Celebrating Valentine’s Day in the Early 20th Century

Heart shaped Victorian Valentine

Celebrating Valentine’s Day in the Early 20th Century

Today, Valentine’s Day is a holiday to give cards and small gifts to the people you care about the most. What was once the day for lovers now includes parents, children, close friends and extended family.

When was the start of our modern Valentine traditions? Like with most holidays, it started with the Victorians.

Giving Valentines

Two children dressed as jokers for Valentine's Day on a Victorian card
Valentine Day jokers

The first commercially produced Valentines were made in the 1830s in Britain and the 1840s in the United States. Prior to this, valentines were homemade. The first cards were elaborately decorated with lace, hearts, cupids and ribbons. As time went on, they became even more elaborate and included fabric flowers, glazed paper, mirrors, envelopes and trinkets.

Valentines were given to a person’s sweetheart, and because they could be sent through the mail, they also could be sent anonymously. This meant that some cards contained racy prose.

By the end of the 19th century, the best Valentine cards cost as much as $25. They were decorated in fringe, paper cutouts, feathers, beads, seeds and tinsel. They could even include wax flowers and glass. Highly elaborate cards, however, didn’t stay in vogue for long and fell out of favor by the early 20th century.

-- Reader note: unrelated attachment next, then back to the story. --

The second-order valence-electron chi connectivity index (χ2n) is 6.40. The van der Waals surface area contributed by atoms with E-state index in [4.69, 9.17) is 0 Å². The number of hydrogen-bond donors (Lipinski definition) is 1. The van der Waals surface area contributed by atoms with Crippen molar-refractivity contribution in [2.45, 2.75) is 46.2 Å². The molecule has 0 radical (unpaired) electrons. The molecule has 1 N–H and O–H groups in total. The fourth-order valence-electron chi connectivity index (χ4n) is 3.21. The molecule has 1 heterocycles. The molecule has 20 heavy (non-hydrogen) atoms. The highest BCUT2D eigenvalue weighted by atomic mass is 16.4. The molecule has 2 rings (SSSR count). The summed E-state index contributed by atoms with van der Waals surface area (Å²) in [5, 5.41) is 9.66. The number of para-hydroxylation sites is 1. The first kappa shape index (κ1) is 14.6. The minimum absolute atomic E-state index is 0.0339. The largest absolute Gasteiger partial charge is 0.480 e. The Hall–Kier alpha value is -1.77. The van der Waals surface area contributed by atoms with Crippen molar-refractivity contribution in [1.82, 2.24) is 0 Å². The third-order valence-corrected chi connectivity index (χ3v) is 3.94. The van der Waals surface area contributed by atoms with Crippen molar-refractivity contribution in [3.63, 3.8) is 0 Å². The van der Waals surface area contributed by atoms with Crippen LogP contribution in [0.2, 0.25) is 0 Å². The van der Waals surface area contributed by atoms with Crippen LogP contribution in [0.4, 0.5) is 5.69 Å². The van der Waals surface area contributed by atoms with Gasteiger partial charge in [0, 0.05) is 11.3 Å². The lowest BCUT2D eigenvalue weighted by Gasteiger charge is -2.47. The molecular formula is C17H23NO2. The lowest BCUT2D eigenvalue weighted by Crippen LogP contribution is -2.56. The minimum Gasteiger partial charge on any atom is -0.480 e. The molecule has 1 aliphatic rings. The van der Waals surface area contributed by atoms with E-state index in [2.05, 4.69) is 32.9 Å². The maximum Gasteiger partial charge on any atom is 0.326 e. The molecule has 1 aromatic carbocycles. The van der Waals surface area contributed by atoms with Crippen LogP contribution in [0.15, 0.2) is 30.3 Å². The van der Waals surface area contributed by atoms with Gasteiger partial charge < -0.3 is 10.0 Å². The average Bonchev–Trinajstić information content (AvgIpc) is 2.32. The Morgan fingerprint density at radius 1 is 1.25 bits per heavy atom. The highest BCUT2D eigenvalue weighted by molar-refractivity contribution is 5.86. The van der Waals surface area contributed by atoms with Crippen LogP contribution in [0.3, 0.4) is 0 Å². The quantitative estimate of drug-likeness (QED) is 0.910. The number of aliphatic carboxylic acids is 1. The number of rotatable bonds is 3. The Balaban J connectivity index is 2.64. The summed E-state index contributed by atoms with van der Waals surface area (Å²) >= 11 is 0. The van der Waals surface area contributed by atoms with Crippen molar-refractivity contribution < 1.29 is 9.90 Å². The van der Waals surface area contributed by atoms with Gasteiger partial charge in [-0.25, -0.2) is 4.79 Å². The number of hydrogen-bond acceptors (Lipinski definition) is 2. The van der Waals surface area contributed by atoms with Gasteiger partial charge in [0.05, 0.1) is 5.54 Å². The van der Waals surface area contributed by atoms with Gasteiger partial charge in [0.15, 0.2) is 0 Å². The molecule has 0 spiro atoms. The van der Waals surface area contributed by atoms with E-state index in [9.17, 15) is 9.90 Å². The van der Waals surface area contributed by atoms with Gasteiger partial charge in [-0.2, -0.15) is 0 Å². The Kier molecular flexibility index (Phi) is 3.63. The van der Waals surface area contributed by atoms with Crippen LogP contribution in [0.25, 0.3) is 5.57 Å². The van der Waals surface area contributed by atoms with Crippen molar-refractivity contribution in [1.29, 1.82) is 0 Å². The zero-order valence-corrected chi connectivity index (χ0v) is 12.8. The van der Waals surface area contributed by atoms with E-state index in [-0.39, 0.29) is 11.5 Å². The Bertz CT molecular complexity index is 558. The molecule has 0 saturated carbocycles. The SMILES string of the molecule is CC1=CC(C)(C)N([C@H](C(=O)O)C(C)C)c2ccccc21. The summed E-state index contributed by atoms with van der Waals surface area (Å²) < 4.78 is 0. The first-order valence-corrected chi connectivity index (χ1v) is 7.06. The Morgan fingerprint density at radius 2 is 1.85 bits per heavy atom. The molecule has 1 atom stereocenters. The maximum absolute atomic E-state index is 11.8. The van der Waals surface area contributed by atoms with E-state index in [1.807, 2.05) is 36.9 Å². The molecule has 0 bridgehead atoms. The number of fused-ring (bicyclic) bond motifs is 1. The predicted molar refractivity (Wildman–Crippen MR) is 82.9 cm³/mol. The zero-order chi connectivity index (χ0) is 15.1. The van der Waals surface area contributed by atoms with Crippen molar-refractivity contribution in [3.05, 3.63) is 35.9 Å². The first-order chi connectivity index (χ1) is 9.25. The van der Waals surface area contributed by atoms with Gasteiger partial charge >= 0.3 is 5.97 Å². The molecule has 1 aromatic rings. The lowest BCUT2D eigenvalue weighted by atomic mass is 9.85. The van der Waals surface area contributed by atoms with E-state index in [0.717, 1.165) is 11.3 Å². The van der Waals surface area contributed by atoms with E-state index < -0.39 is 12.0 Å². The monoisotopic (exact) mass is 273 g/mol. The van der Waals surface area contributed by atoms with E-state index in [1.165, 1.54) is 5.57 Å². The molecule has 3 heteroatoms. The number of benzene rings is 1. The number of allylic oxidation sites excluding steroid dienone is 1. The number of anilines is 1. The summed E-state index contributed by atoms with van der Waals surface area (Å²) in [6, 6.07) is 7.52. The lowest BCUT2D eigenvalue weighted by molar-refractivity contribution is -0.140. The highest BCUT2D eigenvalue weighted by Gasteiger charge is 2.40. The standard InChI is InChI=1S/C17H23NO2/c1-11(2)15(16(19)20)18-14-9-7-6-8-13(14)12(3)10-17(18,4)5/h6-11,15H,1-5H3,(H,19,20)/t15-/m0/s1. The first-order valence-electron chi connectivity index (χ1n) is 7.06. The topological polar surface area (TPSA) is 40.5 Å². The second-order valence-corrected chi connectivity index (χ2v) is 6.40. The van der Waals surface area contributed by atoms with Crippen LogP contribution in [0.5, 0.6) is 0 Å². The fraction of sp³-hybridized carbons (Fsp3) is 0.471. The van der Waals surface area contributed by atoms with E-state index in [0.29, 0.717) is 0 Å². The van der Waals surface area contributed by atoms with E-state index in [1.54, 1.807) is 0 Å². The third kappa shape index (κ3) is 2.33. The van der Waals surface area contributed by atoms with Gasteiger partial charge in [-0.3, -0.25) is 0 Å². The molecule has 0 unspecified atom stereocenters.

The new century brought with it simpler card designs and new innovations such as stand-up cards, pull tabs and layers of honeycomb.

The tradition of giving flowers, chocolates and other gifts came later in the century.

Early 20th Century Valentines

The following are examples of early 20th century Valentines.

Victorian lovers kiss on a Valentine's Day card
“When heart meets heart, and lips are pressed, thus doubts and fears are laid to rest”
Victorian Valentine card
Victorian Valentine cards were often works of art
Cupid rides a hot air balloon on a Victorian Valentine's Day card
“My devoted heart is thine, Thee I love my Valentine”
Heart shaped Victorian Valentine
This Victorian Valentine card may have been homemade

Enjoy Victorian valentines? Visit my Pinterest board Valentine’s Day: 1890-1920 for more.


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Updated: 21 October 2020
Melina Druga
Most kids have an active imagination. My imagination has stayed strong into adulthood, and I’ve funneled that creativity into a successful writing career. I write history, both fiction and nonfiction, because although your school history classes may have been boring, the past is not. My goal is to bring the past to life in all its myriad of colors.

One thought on “Celebrating Valentine’s Day in the Early 20th Century

  1. I love Valentines Day. I celebrate it by enjoying a nice breakfast and make waffles with strawberries. Then, we just relax and I love to bake bread, so I often times make a heart shaped braided bread, with red decorations on top.!!! I have a few old valentines I love to display

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